Brewability Lab: The Most Empowering Beer in Denver

Tucked into an industrial corner of Peoria and I-70 is Brewability Lab. It could easily be mistaken for another one of Denver’s myriad beer start-ups if not for one thing: the population they serve. Owner and self-proclaimed brewery mother Tiffany stands at the bar, chuckling and scrolling through her phone as bartender Tony whizzes around her, pouring pints from the color-coded taps behind him.

“What would you like?” Tony asks me.

“What do you recommend?”

He reads the names of the four beers available from the chalkboard. Apparently, all the beer here is good. I grin and order a pale ale while my drinking companion requests samples of the Hefeweizen and amber. The beer shots arrive in tiny beakers, fitting for the chemistry-themed slant of the brewery.

I catch Tiffany’s hands moving in Tony’s direction and immediately recognize the sign language from a deeply subconscious part of my brain.

Yellow. Full.

The gesture resembles the Hawaiian surf culture’s signal for “gnarly” followed by the swipe of an open hand. That’s when I finally get it—you order by color, not by beer name. It’s brilliant and simple as drinking ought to be. I’m embarrassed at myself for being so slow to catch onto the process.

But there’s no reprimand here.

“Tony’s a great tour guide,” says one of the regulars as he slouches over the bar top. Between twangy notes of the country music pouring from the speaker system, he adds, “I found this place a few weeks ago, and it’s right by my work. I come here every Friday.”

He’s not the only loyal customer. It’s 4 p.m. and a sprinkling of others occupy the bar stools: incredibly friendly folks who have nothing but glowing reviews of the place. They’re eager to tell me more about it while Tony pushes my pint across the counter with a slightly shaky hand.

Beer sloshes out.

Tiffany wipes it up nonchalantly before divulging her jitters about the upcoming event she’s planned that will fundraise for birds of prey, Drink with Owls. Already the event has gone viral, with a few thousand people interested on Facebook and still a week to go. Last week, she entertained two busloads of Canadian lesbians who came to the bar for karaoke.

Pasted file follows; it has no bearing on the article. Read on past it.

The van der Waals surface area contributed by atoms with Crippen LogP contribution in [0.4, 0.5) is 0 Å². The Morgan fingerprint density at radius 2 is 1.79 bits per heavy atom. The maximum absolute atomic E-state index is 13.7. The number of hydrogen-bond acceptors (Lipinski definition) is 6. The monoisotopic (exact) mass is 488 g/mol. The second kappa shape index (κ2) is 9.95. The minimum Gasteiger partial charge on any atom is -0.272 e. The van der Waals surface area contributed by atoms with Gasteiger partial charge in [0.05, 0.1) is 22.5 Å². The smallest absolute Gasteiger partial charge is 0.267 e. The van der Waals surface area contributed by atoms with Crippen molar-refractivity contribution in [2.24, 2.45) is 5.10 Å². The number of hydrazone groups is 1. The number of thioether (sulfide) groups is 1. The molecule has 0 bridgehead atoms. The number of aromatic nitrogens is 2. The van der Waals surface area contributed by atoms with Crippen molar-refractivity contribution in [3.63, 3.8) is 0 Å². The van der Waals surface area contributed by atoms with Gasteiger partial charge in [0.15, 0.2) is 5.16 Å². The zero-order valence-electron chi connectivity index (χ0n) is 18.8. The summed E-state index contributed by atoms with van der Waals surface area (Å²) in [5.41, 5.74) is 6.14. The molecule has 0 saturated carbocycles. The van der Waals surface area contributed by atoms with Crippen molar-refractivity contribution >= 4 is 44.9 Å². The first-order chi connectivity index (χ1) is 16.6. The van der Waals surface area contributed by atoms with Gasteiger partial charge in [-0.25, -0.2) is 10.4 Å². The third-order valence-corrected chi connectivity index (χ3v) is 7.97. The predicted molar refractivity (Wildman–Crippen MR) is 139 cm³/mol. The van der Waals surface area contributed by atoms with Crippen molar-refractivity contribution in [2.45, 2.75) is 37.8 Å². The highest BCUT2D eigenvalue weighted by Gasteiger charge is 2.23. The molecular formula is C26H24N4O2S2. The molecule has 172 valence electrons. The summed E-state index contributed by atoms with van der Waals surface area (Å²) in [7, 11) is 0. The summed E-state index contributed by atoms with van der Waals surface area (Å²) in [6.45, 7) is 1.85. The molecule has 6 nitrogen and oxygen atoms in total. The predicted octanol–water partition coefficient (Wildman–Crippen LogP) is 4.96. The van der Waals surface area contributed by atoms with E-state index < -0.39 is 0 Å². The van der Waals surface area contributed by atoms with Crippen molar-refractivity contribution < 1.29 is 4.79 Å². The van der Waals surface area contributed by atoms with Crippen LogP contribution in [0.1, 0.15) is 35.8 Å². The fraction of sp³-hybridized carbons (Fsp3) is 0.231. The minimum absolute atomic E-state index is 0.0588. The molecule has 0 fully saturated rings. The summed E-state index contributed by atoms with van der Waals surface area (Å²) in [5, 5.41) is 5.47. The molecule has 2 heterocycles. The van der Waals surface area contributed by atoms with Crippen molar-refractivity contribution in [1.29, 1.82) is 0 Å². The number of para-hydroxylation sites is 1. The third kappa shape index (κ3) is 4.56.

Brewability’s event calendar is chock full of unexpected combinations. Though sadly the lizard selfies have come and gone, I drool at the upcoming Singles Awareness Day party on Feb. 14th featuring cathartic activities like beat-your-ex piñatas.

Tiffany, Devon, and Tony trade jokes behind the bar

The bar space is cozy, with instant photos hanging from twine in one corner and the opposite nook stacked with labeled grain containers used in the beermaking process. My friend and I tote our drinks as Tony provides us with one of his famous tours, describing in fine detail the progression of raw material, from mash to flavoring the beer. We’re then led back to see the tanks where assistant brewer Devon is busy washing equipment. The tour ends with a quick whiff of something very fragrant, a herb used to infuse the brew, contained in a silver bag.

As I stroll back to the bar, I’m overcome with childhood memories of my brother Josh and how diligently my mom worked to integrate him into public school. The 90s weren’t the easiest time to raise a child with Down syndrome but she pioneered the journey, armed with the grit of a determined parent and a saintly degree of self-sacrifice.

Growing up with a special needs family member was a lesson in both humility and joy for my parents and me. That’s why I made a beeline to Brewability Lab when I heard their back story: a dedication to provide opportunities and employment for adults with cognitive challenges in one of Colorado’s most lucrative industries.

It takes courage to empower those who have been traditionally infantilized by society. People with cognitive disabilities weren’t ever encouraged to learn a trade or pursue a career, let alone enjoy the freedoms most adults take for granted like drinking beer, voting, getting married, and even driving.

Brewability is shifting that paradigm in their own unique way.

“You wouldn’t know how to contact P!nk, would you?” Tiffany smiles as she takes a swig from her glass. “We have one staff member who’s absolutely in love with her music. He’d be so excited if she came to perform for us. Like, maybe just one song?”

It’s the unabashed openness that I’m in love with at this bar. The come-as-you-are philosophy behind its founding, the playfulness and acceptance. It feels familiar to me because it was an example demonstrated to me by my brother. The joy with which he lives his life is also evident in the faces of Tony and Devon and Tiffany. Good people serving delicious beer, making the world a more tolerant and inclusive place. One pint at a time.

Established by a special needs teacher, Brewability Lab generates jobs and hands-on training for adults with disabilities so that they can excel through opportunities in Colorado’s expanding beverage industry. Learn more at

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